At the risk of being awake all night, a cup of Dragonwell green tea completed the meal.  

This concluded Fat Tuesday at our house!  How did you celebrate? 

Monday, March 4, 2019

Victoria, PBS Series

Did you watch Victoria last night - the last episode [8] of season 3?  I will surely miss the series on Sunday nights now, but Jenna Coleman [who portrays Queen Victoria] says she thinks there'll be another season. We can only hope!  Of all the wonderful tea scenes in the series, below is the only tea picture I could find on the Internet.

[Photo courtesy of PBS Masterpiece]

Kudos to PBS Masterpiece for another outstanding series.  

While no one could blame Sophie [Duchess Monmouth and Queen Victoria's Mistress of the Robes] for wanting to get far away from her husband, Duke Monmouth, I hope she doesn't leave her son, William, to come to America with Footman Joseph.  In reality the Duke and Duchess of Monmouth are a fictional couple and didn't exist in Queen Victoria's reign, so I guess I won't be too undone if she does.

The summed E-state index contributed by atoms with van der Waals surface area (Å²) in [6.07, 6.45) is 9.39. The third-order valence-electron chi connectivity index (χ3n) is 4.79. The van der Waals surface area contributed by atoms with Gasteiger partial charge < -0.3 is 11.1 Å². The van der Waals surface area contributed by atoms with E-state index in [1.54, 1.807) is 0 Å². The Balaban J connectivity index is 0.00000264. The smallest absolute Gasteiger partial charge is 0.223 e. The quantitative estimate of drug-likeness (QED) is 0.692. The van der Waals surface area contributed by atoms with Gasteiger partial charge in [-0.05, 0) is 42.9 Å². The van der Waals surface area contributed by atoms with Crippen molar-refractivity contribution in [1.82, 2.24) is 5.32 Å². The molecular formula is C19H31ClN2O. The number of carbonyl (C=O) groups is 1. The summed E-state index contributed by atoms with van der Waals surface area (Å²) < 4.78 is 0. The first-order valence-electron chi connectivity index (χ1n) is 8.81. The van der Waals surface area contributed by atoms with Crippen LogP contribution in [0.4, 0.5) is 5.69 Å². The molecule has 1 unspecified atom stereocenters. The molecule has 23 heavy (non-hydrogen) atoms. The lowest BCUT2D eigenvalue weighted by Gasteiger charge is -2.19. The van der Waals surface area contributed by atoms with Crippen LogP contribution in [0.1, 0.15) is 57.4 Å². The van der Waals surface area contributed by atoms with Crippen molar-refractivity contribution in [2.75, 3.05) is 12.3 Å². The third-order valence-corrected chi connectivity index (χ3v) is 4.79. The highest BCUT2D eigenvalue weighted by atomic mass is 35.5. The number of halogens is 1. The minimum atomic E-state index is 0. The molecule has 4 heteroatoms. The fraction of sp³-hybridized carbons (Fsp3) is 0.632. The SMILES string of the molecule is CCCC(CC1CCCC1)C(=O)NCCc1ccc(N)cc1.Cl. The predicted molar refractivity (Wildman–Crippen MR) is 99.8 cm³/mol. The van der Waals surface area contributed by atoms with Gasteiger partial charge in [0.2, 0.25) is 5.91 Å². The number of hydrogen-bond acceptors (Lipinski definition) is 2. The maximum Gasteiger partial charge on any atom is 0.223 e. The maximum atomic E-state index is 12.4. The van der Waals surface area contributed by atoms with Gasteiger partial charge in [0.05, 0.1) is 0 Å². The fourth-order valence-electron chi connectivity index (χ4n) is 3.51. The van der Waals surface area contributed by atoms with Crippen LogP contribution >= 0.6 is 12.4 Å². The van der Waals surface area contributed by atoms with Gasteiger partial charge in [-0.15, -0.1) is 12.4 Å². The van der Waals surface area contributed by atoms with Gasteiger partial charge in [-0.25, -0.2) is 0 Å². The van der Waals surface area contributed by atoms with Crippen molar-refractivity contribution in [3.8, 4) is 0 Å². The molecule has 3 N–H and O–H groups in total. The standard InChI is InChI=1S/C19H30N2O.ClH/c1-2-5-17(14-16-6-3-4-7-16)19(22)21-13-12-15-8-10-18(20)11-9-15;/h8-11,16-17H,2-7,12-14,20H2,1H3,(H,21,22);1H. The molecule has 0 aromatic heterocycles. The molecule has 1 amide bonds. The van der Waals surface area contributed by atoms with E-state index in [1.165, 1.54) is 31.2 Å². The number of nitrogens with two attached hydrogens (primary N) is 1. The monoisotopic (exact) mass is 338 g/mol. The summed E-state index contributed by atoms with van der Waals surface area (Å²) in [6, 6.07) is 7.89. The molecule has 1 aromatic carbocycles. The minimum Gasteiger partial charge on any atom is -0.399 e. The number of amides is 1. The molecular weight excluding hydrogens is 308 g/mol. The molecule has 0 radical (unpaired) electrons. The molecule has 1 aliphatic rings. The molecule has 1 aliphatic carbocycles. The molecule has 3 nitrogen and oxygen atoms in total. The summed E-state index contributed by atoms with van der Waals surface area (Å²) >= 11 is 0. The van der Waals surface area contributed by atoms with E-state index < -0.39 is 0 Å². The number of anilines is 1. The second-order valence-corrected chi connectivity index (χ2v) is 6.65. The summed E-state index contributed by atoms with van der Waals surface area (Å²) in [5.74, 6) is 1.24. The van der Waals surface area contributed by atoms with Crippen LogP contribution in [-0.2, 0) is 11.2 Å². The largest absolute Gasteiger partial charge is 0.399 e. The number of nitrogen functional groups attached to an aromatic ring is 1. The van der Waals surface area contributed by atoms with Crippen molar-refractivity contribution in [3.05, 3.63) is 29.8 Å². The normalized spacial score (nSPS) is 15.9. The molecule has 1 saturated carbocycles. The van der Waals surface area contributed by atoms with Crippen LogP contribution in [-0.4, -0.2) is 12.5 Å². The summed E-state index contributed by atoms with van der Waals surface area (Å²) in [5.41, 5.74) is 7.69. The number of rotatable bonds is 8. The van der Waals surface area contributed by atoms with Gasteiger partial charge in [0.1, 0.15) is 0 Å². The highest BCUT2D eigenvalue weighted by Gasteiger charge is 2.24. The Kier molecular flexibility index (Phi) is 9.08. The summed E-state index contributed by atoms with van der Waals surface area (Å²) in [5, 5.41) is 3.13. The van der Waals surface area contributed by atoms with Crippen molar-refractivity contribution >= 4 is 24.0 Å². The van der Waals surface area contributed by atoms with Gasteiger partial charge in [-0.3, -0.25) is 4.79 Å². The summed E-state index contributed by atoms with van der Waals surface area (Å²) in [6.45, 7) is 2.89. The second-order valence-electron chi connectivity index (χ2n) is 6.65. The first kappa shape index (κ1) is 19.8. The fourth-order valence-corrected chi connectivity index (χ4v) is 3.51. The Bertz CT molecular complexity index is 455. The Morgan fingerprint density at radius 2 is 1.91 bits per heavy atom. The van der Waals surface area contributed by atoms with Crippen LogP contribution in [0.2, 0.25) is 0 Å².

Feodora, Queen Victoria's sister, plays the role of the person you love to hate.  She's such a bitter, unhappy person and so underhanded.  I won't cry when she leaves the palace.  ;-)

Guess we'll all have to sit tight and wait for season three of The Crown to begin on Netflix. Filming is finished with the exception of some retakes, so hopefully we won't have too long to wait to get our next 'British Royal fix.'

In the meantime, this is the perfect time to finish the official companion book to the PBS  series.  As Daisy Goodwin [screenwriter of the series] said, "The queen was a great deal more than an old lady in a bonnet". 

Saturday, March 2, 2019

Gone With the Wind 80th Anniversary

Happy March!  My hubby and I celebrated the first day of March by going to watch Gone With The Wind on the big screen at the Redford Theater last night, in honor of the movie's 80th Anniversary.